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Media at the EGU General Assembly
Vienna, Austria | 7–12 April 2019
Press conferences

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European Geosciences Union

Press conferences

You are viewing the EGU 2019 General Assembly Press Centre page. Click here to see information about media services and activities (e.g. press conferences) at the most recent General Assembly.

List of press conferences

Monday, 08 April
Tuesday, 09 April
Wednesday, 10 April

PC1 – Health risks: air pollution, emerging viruses, malaria mosquitoes

Monday, 08 April, 14:00 (Stream)

Climate change and increasing air and water pollution bring new health risks to human populations. In this press conference, journalists will hear about new findings on the impacts of air pollution on human health and premature mortality for different age ranges and different diseases in Europe. Another team will present new results on how the future distribution of Anopheles mosquitoes may increase malaria risk in some European countries. In another presentation, journalists will hear about new research in slums in sub Saharan Africa that found emerging virus communities in groundwater.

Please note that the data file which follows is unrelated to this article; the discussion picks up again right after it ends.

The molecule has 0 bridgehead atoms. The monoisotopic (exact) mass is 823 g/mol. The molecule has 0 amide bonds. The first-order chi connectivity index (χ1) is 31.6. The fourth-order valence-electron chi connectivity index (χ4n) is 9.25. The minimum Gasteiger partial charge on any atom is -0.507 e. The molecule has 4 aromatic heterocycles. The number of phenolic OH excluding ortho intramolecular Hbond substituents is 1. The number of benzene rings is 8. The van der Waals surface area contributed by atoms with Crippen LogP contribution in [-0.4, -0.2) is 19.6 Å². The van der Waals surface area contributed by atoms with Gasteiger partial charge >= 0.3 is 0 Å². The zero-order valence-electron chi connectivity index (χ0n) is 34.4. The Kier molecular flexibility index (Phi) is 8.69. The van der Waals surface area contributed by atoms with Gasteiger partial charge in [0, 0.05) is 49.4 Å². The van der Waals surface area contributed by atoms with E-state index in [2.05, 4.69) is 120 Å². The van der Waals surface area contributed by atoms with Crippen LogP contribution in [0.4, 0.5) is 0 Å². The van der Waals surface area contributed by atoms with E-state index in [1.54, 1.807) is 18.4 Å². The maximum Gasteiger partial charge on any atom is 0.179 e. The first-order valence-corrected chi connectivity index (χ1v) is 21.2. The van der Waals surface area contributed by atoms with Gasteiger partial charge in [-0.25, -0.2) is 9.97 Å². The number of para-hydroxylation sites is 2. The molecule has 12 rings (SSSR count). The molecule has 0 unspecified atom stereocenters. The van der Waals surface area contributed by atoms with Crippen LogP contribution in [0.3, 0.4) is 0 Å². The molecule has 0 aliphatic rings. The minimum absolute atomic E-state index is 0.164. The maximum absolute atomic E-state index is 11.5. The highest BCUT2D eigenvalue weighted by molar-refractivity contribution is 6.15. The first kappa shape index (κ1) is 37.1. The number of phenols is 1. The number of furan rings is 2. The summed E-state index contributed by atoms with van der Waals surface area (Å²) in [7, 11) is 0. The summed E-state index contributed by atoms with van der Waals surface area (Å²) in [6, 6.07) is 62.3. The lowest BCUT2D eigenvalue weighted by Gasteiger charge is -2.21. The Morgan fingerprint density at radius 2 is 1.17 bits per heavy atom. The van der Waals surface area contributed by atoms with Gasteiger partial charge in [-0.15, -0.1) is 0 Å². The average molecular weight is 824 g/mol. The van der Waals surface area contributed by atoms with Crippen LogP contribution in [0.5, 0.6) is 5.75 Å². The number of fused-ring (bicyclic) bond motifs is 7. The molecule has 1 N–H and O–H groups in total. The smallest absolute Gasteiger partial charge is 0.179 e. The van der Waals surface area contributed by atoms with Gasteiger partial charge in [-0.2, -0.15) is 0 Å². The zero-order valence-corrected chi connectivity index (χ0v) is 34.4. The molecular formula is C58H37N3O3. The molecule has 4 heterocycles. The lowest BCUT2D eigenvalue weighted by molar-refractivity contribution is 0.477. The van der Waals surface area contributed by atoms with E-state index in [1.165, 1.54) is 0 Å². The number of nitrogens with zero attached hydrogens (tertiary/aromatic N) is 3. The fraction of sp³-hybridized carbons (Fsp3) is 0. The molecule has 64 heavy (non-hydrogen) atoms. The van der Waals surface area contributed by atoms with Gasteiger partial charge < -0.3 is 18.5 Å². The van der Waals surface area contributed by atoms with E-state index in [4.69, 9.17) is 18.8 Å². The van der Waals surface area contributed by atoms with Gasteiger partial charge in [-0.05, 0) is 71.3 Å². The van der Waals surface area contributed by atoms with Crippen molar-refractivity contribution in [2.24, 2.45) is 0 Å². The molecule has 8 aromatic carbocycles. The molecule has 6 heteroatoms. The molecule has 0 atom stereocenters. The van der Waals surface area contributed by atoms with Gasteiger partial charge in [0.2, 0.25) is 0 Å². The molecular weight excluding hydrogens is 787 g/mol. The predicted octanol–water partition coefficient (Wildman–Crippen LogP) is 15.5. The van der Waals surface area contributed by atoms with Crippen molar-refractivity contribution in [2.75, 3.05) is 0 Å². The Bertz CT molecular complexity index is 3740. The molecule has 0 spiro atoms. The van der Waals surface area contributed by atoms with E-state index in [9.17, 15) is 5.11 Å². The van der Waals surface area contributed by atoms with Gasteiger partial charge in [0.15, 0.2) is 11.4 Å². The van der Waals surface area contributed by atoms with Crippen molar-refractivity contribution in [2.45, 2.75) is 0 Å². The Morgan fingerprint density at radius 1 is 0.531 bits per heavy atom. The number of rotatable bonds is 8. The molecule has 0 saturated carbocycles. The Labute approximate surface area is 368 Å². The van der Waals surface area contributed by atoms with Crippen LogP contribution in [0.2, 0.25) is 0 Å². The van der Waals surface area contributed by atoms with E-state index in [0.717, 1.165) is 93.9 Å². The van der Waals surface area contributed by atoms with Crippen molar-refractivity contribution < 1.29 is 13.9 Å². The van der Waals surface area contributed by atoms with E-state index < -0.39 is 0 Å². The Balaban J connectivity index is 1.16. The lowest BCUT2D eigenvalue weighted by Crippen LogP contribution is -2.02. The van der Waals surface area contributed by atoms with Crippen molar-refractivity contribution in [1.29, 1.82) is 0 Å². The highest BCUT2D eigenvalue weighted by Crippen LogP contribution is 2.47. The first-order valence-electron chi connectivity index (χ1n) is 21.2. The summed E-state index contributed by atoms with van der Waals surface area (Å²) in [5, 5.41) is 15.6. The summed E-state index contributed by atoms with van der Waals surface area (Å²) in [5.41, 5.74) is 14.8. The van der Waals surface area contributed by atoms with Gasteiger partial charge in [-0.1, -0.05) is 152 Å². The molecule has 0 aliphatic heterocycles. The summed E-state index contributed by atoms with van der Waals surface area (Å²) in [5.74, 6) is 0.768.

Related scientific sessions: AS3.15, HS8.1.6, ITS4.2/CL4.21/HS11.21/OS2.11

PC2 – Beyond EPICA: The quest for a 1.5 million year ice core

Tuesday, 09 April, 09:00 (Stream)

An ideal location has been found for drilling an ice core which goes as far back in Earth’s history as possible. Internationally leading ice and climate scientists of 14 institutions from ten European countries have been searching for this spot in Antarctica in the project Beyond EPICA – Oldest Ice funded by the European Commission. They are going to report on their Antarctic field campaigns that led to the choice of the drill site and give an outlook for the next step to recover an ice core. This ‘oldest ice’ would allow to improve our understanding of past processes in the climate system over the last 1.5 million years and improve prognoses for the future.


Related scientific sessions: CL1.09/CR1.10/NP4.7

PC3 – Latest research on plastic pollution

Tuesday, 09 April, 10:30 (Stream)